Daily Archives: May 6, 2014

The Sun Online and solar activity. May 6, 2014

Solar activity has been dominated by Catania group 36 (NOAA AR 2051) which is about to turn around the west limb and which produced an M1.8 flare peaking at 9:03 UT as well as a C7.1 flare peaking at 4:32 UT. A newly emerging region on the east limb (Catania group 43, NOAA AR 2056) produced a C8 flare peaking at 18:28 UT. Only a couple of further low level C flares were reported. Over the coming days flaring activity is expected to continue in the C level with also a possibility for M flares. There was a CME associated with the M1.8 flare but preliminary coronagraph data seem to indicate a rather restricted angular width which together with the source location leads to expect it not to be geoeffective.  The solar wind speed dropped to a low of around 340 km/s to increase to a maximum of around 420 km/s just before the sector boundary crossing around 22:00 UT after which speeds have been fluctuating in the 350 to 400 km/s range. The total magnetic field decreased and is now stable in the 4nT to 6nT range. Bz varied between -7nT and 5nT, and is, after the sector boundary crossing, fluctuating in the -2nT to 4nT range. There are yet no signs of the possible arrival of the May 3 CME, expected later today or early tomorrow. Geomagnetic activity has diminished from quiet to unsettled at the start of the reporting period to quiet at the end of the reporting period. Geomagnetic activity may increase to unsettled or possibly active if/when the May 3 CME arrives late May 6 or early May 7.


Orange Sun Sparking 


Image Credit & Copyright: Alan Friedman (Averted Imagination)

Our Sun has become quite a busy place. Taken only two weeks ago, the Sun was captured sporting numerous tumultuous regions including active sunspot regions AR 2036 near the image top and AR 2036near the center. Only four years ago the Sun was emerging from an unusually quiet Solar Minimum that had lasted for years. The above image was recorded in a single color of light called Hydrogen Alpha, inverted, and false colored. Spicules cover much of the Sun’s face like a carpet. The gradual brightening towards the Sun’s edges is caused by increased absorption of relatively cool solar gas and called limb darkening. Just over the Sun’s edges, several filamentary prominences protrude, while prominences on the Sun’s face are seen as light streaks. Possibly the most visually interesting of all are the magnetically tangled active regions containing relatively cool sunspots, seen as white dots. Currently at Solar Maximum — the most active phase in its 11-year magnetic cycle, the Sun’s twisted magnetic field is creating numerous solar “sparks” which include eruptive solar prominences, coronal mass ejections, and flares which emit clouds of particles that may impact the Earth and cause auroras. One flare two years ago released such a torrent of charged particles into the Solar System that it might have disrupted satellites and compromised power grids had it struck planet Earth.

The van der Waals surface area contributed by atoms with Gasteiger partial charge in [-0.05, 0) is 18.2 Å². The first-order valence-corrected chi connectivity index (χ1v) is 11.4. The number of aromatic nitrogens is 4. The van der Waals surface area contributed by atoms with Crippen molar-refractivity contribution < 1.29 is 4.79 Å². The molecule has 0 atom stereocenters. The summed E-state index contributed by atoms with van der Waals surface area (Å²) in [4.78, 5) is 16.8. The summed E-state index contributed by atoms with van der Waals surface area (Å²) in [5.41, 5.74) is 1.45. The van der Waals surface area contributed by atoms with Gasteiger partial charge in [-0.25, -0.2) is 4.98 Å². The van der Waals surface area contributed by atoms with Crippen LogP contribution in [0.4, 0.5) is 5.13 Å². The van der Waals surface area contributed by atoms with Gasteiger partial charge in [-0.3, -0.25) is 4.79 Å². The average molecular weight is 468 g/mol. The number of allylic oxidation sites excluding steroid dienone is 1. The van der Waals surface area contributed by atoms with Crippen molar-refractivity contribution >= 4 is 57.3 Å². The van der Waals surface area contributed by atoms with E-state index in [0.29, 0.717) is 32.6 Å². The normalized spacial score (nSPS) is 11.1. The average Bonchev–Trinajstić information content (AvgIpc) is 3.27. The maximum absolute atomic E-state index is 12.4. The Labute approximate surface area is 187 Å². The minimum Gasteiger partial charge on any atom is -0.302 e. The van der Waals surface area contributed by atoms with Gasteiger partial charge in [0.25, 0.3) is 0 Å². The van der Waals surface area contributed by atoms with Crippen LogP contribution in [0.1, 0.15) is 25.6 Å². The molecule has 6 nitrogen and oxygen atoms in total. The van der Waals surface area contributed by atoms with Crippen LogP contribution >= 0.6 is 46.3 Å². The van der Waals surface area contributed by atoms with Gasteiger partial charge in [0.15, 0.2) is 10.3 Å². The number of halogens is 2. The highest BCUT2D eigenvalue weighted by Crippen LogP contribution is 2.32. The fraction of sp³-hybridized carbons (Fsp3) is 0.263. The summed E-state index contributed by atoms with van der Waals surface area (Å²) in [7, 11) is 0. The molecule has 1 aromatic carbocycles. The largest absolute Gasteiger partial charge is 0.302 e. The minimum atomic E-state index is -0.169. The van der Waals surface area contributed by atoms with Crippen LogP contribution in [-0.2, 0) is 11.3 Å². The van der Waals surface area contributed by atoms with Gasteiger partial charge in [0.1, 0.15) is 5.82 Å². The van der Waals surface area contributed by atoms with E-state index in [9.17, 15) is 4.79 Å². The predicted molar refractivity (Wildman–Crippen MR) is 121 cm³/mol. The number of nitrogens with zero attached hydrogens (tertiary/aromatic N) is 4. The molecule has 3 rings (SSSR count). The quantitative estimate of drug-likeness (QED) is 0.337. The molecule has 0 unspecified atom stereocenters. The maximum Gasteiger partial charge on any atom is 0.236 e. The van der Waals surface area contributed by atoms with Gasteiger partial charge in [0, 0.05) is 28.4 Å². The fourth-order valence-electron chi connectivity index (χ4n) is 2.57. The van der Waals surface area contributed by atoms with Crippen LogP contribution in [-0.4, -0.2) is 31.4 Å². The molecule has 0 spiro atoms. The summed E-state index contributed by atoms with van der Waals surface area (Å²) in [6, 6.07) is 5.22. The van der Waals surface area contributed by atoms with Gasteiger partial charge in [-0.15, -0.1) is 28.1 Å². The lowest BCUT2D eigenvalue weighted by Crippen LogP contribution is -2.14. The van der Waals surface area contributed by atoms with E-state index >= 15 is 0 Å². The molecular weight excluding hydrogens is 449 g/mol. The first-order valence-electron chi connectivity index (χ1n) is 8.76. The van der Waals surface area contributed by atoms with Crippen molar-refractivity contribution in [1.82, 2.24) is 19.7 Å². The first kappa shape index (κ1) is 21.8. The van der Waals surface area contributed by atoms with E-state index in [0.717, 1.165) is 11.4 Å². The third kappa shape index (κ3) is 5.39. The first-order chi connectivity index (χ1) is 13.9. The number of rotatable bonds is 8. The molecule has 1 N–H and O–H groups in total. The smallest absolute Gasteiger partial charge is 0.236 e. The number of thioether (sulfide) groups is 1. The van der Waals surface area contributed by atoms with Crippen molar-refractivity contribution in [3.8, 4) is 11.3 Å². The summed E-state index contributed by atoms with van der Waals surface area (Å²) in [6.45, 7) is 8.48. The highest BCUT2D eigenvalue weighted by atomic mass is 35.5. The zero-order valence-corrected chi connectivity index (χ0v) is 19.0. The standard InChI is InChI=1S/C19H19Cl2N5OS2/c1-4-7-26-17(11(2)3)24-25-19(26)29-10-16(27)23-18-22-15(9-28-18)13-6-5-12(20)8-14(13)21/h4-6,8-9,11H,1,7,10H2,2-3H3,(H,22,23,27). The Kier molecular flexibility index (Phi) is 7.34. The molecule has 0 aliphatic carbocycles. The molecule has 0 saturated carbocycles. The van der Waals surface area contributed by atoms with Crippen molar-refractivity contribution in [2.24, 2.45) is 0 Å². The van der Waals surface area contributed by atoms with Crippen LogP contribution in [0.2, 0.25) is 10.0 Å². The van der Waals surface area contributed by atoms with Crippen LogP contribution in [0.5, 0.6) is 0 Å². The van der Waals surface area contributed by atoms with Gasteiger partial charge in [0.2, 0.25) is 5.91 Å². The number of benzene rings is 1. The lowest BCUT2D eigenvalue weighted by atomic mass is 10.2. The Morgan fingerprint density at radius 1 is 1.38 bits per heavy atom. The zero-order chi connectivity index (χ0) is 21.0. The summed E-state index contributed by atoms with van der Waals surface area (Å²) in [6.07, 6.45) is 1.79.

NASA APOD 06-May-14

Butterfly Nebula. IC1318

2b50bd973b7f49992b77e679b281a342.1824x0_q100_watermark_watermark_opacity-40_watermark_position-6_watermark_text-Copyright FrancescoTallaricoLocated in the Cygnus complex the Butterfly nebula (IC1318) is a single giant HII cloud bisected by a thick obscuring dust lane that gives the symmetry from which its popular names derives. IC1318 surrounding Sadr or Gamma Cygni.

Imaging telescopes or lenses: Takahashi FSQ 106ED
Imaging cameras: SBIG STL-11000M
Mounts: RM 500
Guiding telescopes or lenses: Takahashi FSQ 106ED
Accessories: OAG artigianale Turi Lo Vecchio
OIII 12nm: 10×600″ bin 2×2
Astronomik SII 12nm: 10×600″ bin 2×2
Integration: 3.3 hours

Author: Francesco Tallarico
AstroPhotography of the day by SPONLI 06 May 2014